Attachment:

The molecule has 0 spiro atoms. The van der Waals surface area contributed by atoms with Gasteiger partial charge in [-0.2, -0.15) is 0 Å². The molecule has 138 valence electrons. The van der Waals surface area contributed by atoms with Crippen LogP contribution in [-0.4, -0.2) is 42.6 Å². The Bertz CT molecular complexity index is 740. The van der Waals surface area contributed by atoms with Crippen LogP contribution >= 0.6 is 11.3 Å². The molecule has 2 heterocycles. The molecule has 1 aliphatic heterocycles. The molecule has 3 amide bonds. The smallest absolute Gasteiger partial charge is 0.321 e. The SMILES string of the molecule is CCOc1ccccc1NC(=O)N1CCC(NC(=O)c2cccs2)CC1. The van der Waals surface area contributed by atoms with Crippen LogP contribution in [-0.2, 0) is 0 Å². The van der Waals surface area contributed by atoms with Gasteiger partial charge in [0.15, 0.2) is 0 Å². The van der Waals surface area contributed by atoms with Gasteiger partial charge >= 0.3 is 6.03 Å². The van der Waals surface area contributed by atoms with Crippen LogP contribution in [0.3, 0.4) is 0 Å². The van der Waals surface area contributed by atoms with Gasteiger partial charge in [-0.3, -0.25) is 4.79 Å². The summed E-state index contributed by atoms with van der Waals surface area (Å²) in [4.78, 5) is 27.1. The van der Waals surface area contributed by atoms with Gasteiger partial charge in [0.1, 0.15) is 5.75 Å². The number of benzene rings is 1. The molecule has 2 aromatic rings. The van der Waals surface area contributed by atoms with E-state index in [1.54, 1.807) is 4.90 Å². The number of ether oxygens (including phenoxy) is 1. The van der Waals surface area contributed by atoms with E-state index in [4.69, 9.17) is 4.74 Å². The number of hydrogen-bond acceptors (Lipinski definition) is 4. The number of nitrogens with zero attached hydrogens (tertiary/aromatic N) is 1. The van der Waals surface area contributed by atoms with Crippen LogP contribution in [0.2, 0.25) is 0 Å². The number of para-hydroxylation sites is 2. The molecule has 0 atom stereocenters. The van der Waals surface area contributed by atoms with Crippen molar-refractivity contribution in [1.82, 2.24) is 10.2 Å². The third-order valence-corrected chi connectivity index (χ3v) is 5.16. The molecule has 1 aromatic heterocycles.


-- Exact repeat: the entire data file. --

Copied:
The molecule has 0 spiro atoms. The van der Waals surface area contributed by atoms with Gasteiger partial charge in [-0.2, -0.15) is 0 Å². The molecule has 138 valence electrons. The van der Waals surface area contributed by atoms with Crippen LogP contribution in [-0.4, -0.2) is 42.6 Å². The Bertz CT molecular complexity index is 740. The van der Waals surface area contributed by atoms with Crippen LogP contribution >= 0.6 is 11.3 Å². The molecule has 2 heterocycles. The molecule has 1 aliphatic heterocycles. The molecule has 3 amide bonds. The smallest absolute Gasteiger partial charge is 0.321 e. The SMILES string of the molecule is CCOc1ccccc1NC(=O)N1CCC(NC(=O)c2cccs2)CC1. The van der Waals surface area contributed by atoms with Crippen LogP contribution in [-0.2, 0) is 0 Å². The van der Waals surface area contributed by atoms with Gasteiger partial charge in [0.15, 0.2) is 0 Å². The van der Waals surface area contributed by atoms with Gasteiger partial charge >= 0.3 is 6.03 Å². The van der Waals surface area contributed by atoms with Crippen LogP contribution in [0.3, 0.4) is 0 Å². The van der Waals surface area contributed by atoms with Gasteiger partial charge in [-0.3, -0.25) is 4.79 Å². The summed E-state index contributed by atoms with van der Waals surface area (Å²) in [4.78, 5) is 27.1. The van der Waals surface area contributed by atoms with Gasteiger partial charge in [0.1, 0.15) is 5.75 Å². The number of benzene rings is 1. The molecule has 2 aromatic rings. The van der Waals surface area contributed by atoms with E-state index in [1.54, 1.807) is 4.90 Å². The number of ether oxygens (including phenoxy) is 1. The van der Waals surface area contributed by atoms with E-state index in [4.69, 9.17) is 4.74 Å². The number of hydrogen-bond acceptors (Lipinski definition) is 4. The number of nitrogens with zero attached hydrogens (tertiary/aromatic N) is 1. The van der Waals surface area contributed by atoms with Crippen LogP contribution in [0.2, 0.25) is 0 Å². The number of para-hydroxylation sites is 2. The molecule has 0 atom stereocenters. The van der Waals surface area contributed by atoms with Crippen molar-refractivity contribution in [1.82, 2.24) is 10.2 Å². The third-order valence-corrected chi connectivity index (χ3v) is 5.16. The molecule has 1 aromatic heterocycles.